By Meteorologist Joe Joyce, WBZ-TV

It’s out there! Like a detective looking for clues to crack the case…as meteorologists we are now looking for the clues to an upcoming snow event which could be a dud..or become very explosive and provide very heavy snow to a localized region of New England. It is an extremely complex set up with a high risk of a bust potential…from not much snow at all…to more snow than we were expecting. Here we will try to spell out our early thinking. This forecast will be evolving with each model run until Tuesday…where will likely be in full out nowcasting mode. Let’s get to it!

An energized shortwave will be rounding a base of a trough which will be digging into the Northeast on Tuesday. By early Tuesday winds will by howling aloft with a low level jet which will be providing upper level divergence and quite a bit of lift in the atmosphere just off our coast.This trough will come with cold air at the ground and aloft which will make for an unstable atmosphere if there is any lift at the surface.

Meanwhile at the surface a weak clipper will be diving in from the Great Lakes towards PA and then off the Mid-Atlantic coast Monday night where it will become a stronger low as it merges with this upper level energy. Light snow showers may begin as early as late Monday afternoon with a steady light snow developing by Monday night. What happens by Tuesday morning still remains to be seen. How strong the low will become? How much moisture is in play? Where will the heaviest snow fall still can not be totally answered yet… but we can try to come close on this early estimate.

By Tuesday morning with a deepening low off the coast, and inverted trough will lie in place across SNE extending out from the surface low.. will act a trigger point for surface convergence. Cold NE winds wrapping around the low will tap into Atlantic moisture and wrap this into the cold air in place across the region. This air will be forced up along this boundary and could make for localized bands of intense and heavy snowfall…as it mixes with the cold unstable air aloft. The cold air will make for snow ratios close to 20″-1 inland away from the coast, so any limited amount of moisture will have the potential to turn into a plowable snowfall and pile up. Snow amounts could double what they usually would be with the same amount of moisture.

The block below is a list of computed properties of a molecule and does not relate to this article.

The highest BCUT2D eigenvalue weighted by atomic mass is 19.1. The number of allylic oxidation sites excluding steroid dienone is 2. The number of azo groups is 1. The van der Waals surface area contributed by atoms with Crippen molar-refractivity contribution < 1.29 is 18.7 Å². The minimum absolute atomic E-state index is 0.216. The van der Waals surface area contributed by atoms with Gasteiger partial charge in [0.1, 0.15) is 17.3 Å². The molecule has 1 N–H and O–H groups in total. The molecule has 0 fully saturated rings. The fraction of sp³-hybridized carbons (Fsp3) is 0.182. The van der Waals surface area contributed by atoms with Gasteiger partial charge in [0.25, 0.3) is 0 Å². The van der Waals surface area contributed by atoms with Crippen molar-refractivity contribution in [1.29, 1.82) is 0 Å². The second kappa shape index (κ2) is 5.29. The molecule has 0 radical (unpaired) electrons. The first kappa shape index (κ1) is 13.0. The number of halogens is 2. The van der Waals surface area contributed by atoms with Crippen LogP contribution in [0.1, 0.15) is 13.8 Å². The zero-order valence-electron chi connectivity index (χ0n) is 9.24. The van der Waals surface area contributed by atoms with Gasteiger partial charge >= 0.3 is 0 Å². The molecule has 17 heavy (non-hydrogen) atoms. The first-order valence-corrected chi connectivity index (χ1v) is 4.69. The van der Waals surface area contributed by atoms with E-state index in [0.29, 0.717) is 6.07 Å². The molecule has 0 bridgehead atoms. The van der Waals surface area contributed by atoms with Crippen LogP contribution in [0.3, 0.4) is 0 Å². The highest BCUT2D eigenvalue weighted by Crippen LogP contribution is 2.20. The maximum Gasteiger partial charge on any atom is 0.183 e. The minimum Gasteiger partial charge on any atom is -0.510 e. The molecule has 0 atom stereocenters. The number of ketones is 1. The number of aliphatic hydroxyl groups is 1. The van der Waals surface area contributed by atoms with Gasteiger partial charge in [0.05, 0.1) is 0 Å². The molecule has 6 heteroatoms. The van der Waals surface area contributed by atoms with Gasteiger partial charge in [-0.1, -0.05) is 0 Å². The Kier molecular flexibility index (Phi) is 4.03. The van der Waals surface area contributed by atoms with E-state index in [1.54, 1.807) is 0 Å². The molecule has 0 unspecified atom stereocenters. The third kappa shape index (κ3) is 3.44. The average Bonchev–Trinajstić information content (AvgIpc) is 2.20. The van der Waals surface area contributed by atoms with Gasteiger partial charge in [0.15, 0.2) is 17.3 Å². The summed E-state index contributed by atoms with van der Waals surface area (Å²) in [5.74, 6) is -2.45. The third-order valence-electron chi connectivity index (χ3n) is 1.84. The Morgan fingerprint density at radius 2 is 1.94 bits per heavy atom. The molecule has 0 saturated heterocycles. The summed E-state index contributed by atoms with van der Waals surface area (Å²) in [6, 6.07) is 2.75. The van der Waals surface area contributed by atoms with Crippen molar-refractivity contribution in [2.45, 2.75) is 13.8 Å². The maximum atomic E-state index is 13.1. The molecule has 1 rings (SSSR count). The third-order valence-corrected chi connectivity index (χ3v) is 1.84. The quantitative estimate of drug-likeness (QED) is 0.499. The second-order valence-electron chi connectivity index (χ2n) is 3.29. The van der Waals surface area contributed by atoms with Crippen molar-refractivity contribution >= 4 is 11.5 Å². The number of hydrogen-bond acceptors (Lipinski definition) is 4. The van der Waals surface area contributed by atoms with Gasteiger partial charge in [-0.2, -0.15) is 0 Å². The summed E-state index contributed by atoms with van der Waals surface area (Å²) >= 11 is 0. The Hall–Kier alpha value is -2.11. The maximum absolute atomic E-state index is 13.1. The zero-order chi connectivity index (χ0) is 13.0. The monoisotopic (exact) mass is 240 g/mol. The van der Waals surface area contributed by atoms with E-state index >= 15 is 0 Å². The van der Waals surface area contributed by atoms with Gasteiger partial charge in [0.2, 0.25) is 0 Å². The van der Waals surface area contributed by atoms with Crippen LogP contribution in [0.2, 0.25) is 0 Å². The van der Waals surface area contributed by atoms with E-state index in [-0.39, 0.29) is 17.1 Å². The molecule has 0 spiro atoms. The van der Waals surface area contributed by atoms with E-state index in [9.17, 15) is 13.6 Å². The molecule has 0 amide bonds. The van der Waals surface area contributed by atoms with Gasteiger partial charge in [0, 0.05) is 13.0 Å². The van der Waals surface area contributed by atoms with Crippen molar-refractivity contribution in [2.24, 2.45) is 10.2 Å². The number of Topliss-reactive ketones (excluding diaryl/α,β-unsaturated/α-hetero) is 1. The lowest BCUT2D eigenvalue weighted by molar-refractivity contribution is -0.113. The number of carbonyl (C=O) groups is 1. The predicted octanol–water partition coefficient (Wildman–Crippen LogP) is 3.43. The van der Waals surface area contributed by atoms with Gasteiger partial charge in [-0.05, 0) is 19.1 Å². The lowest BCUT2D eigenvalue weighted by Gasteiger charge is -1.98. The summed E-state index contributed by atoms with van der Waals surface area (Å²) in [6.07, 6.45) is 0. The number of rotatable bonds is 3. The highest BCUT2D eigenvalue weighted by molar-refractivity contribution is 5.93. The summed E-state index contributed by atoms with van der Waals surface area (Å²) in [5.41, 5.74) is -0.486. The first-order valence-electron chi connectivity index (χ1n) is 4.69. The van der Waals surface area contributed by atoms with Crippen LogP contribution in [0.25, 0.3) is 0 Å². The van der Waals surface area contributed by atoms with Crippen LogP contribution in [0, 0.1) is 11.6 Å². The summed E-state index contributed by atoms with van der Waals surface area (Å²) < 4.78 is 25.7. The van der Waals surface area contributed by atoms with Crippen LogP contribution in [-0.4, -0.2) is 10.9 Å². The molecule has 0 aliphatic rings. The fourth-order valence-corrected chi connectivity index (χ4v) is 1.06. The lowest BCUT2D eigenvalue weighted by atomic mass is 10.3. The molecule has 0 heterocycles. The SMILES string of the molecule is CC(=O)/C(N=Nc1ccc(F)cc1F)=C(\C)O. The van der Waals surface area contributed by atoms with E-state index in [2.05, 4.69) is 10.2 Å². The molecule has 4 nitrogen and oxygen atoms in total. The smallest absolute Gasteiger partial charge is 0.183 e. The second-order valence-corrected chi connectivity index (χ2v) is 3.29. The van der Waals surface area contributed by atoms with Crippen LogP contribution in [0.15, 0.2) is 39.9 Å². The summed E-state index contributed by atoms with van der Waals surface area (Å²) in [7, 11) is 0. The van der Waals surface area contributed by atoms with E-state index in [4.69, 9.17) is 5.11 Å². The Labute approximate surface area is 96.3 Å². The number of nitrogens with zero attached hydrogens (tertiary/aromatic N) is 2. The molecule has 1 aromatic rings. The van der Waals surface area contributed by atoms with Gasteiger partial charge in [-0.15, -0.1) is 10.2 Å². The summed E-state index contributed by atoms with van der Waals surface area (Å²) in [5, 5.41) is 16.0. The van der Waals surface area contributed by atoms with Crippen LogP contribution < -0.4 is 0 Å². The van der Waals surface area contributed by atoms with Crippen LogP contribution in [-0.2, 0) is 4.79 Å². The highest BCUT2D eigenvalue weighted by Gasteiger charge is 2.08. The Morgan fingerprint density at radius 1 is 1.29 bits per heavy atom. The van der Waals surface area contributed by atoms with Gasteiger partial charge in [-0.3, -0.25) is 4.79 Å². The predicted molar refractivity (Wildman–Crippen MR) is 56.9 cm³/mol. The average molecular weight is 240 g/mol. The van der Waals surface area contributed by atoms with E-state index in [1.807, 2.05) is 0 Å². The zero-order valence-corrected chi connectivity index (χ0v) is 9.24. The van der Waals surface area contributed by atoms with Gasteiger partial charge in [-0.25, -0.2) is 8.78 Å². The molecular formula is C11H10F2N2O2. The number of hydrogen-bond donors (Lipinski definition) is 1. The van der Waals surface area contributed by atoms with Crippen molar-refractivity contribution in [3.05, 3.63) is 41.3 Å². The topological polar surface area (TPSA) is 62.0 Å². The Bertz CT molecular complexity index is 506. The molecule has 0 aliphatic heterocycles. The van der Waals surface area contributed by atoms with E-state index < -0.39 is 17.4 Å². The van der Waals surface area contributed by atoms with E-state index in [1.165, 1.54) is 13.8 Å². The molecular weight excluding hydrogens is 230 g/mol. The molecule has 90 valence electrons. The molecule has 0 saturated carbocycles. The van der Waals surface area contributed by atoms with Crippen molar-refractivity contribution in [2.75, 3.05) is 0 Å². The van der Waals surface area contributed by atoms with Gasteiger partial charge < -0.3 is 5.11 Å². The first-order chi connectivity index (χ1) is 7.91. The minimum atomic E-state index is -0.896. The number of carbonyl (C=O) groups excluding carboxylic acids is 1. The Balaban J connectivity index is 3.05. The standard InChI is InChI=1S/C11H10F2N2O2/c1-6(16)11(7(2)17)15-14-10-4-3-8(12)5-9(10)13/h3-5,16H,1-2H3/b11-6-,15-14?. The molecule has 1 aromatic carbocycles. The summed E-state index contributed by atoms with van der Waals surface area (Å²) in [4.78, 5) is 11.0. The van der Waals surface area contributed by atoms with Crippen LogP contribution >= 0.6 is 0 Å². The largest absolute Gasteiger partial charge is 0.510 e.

Where this inverted trough sets up and how quickly the low pulls away will ultimately determine who gets how much. It is all still very much in the air. Some of our models are light…some show a more intense hit and a stronger storm. At this point, I am leaning towards our more higher resolution models as we get closer to the event. These models are showing accumulating snows at the coast. The NAM model has been cranking out impressive amounts of snow exceeding 12″ where the band sets up. While this is not by any means is something we should prepare for as these NorLun troughs can be quite tricky, explosive and have a history of dumping surprise heavy snows at the coast from ME to Cape Cod. This is the area which I would expect the heavy snow to happen again..A widespread 6-12″ snowfall up and down the coast with 3-6″ farther inland away from any banding. Just an early idea..

These troughs also have a history of starting in ME and backing into MA. I am not quite sure if that will happen this time…but anywhere from the Cape to ME should expect things to become heavy for a time Tuesday morning. This could become a significant storm with near white out conditions in these bands…while just a few miles down the road, snowfall will be considerably lighter. It is really hard to say which outcome will happen this far out..the lighter event or the snow storm…but I lean towards the potential for a heavy snow and a significant storm which we should continue to watch.

Of course we know the story, behind this low arctic air will be plunging into the region with some of the coldest air we have seen since January 2011. The stretch of arctic air will be similar to the 3 day stretch of Jan15,16,17 of 2009 where Boston did not get out of the teens. Wind chills will be below zero Tuesday night. Overnights will be downright frigid without the sun. We will be tracking the potential; for more snow by Friday…but one storm at a time. Let’s get this one right first.

Barry Burbank will be in this evening to share his thinking…


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